The Metropolitan Museum of Art’s André Mertens Galleries for Musical Instruments reopened March 22, 2018 after a two-year renovation. Reimagined and much enhanced, it displays instruments from the Met’s collection spanning four millennia of music-making, from ancient Egypt to the soccer stadiums of the 21st century.
This permanent exhibition includes representative instruments from many cultures and eras as well as instruments of particular historical significance. At the gateway to the collection is a display of 93 brass instruments, called “Fanfare,” with shofars, trombones, hunting horns, and even a vuvuzela, all centering on a conch shell, the original brass blower. (“Brass” refers to the production of sound by blowing with pursed lips, rather than the material.)
Inside the main exhibit hall, you’re greeted by items such as a pair of 4,000-year-old clappers from Egypt and an ancient sistrum inscribed with the name of Ptolemy I, the Macedonian Greek general who ruled Egypt in the third and fourth centuries B.C.E.
Among the fascinating objects associated with major artists and historical figures are a narwhal-tusk flute made for Frederick the Great, a 16th-century Amati violin made for the marriage of Philip II, guitars owned by Segovia, and a clarinet that belonged to Benny Goodman.
There are instruments made of every sort of material, from ceramic to plastic. Plenty of animals have given their lives for humans’ love of music, too. Witness this politically incorrect 1930s ivory-fingerboard Martin guitar.
A large-scale treasure long buried in museum storage, this 19th-century gong is carried by a pair of oni, Japanese trolls slyly trying to convince us they’ve mended their evil ways.
That installation is positioned beside a harpsichord decorated in marvelous Asian style, denoting the West’s 19th-century obsession with Eastern cultures.
But the pièce de resistance among the keyboards is the oldest known surviving piano, made by Bartolomeo Cristofori in Florence in 1720.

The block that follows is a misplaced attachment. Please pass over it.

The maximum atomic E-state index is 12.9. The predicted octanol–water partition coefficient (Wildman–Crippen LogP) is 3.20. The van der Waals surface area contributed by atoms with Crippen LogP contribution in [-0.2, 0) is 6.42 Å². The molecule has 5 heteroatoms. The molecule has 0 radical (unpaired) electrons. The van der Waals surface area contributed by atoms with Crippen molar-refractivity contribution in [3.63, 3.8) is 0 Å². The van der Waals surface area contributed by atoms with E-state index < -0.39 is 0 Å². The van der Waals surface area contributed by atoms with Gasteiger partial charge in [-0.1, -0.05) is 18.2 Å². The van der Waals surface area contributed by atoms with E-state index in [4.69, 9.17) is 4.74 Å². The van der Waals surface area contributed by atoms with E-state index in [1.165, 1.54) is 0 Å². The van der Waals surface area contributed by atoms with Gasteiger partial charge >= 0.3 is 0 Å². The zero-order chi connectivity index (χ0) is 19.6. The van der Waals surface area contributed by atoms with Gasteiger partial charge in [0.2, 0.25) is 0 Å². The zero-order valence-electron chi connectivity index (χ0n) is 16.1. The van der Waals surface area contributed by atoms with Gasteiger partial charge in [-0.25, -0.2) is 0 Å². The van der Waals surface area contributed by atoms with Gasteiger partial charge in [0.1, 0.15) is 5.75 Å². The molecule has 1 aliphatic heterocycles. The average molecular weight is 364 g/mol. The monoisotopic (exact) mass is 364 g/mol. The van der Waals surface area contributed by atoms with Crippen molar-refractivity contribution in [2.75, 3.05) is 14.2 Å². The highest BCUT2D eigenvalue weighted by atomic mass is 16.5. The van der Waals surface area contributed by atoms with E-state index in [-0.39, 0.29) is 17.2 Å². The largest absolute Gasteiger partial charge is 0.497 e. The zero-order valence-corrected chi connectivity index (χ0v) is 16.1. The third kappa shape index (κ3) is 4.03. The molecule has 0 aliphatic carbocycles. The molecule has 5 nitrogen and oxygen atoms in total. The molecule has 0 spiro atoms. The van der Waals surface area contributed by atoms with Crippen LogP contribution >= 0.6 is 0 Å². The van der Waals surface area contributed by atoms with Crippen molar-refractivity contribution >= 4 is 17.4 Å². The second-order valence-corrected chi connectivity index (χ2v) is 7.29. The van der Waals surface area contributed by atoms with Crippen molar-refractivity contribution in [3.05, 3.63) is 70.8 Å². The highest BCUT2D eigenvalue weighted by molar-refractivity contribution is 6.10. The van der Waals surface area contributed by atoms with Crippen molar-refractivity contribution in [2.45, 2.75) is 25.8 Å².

There are two Stradivarius violins, one in the original style, the other updated with a longer fingerboard, their cases positioned so you can compare the two from all sides.
The most spectacular piece in terms of sheer visual pizzazz may be a double virginal from the year 1600, once owned by the Viceroy of Peru. What could have convinced him (or his family) to part with it? Hard to imagine. But here it is.
The collection’s newest treasure is an electric pipa. (Of course, there’s a traditional example of that Chinese stringed instrument as well.) Among the electronic instruments you’ll find an original theremin. Also a boxy Steinberger electric guitar, included for its design. I remember when those came out. Does that make me old?
Especially gratifying is the permanent nature of the exhibit. Most of the items come from the Met’s own collection, though a handful, like the 1714 Batta-Piatigorsky cello made by Antonio Stradivari and the glass flutes made for Napoléon Bonaparte and Louis Napoléon, are on loan from elsewhere.
Next time you visit the Met, be sure to visit the André Mertens Galleries for Musical Instruments. Past the main gallery you’ll also find the Organ Loft with a newly conserved 1830 Thomas Appleton organ. And get the audio guide, as much for the curators’ obvious enthusiasm as for the additional information.
All photos by Jon Sobel, Critical Lens Media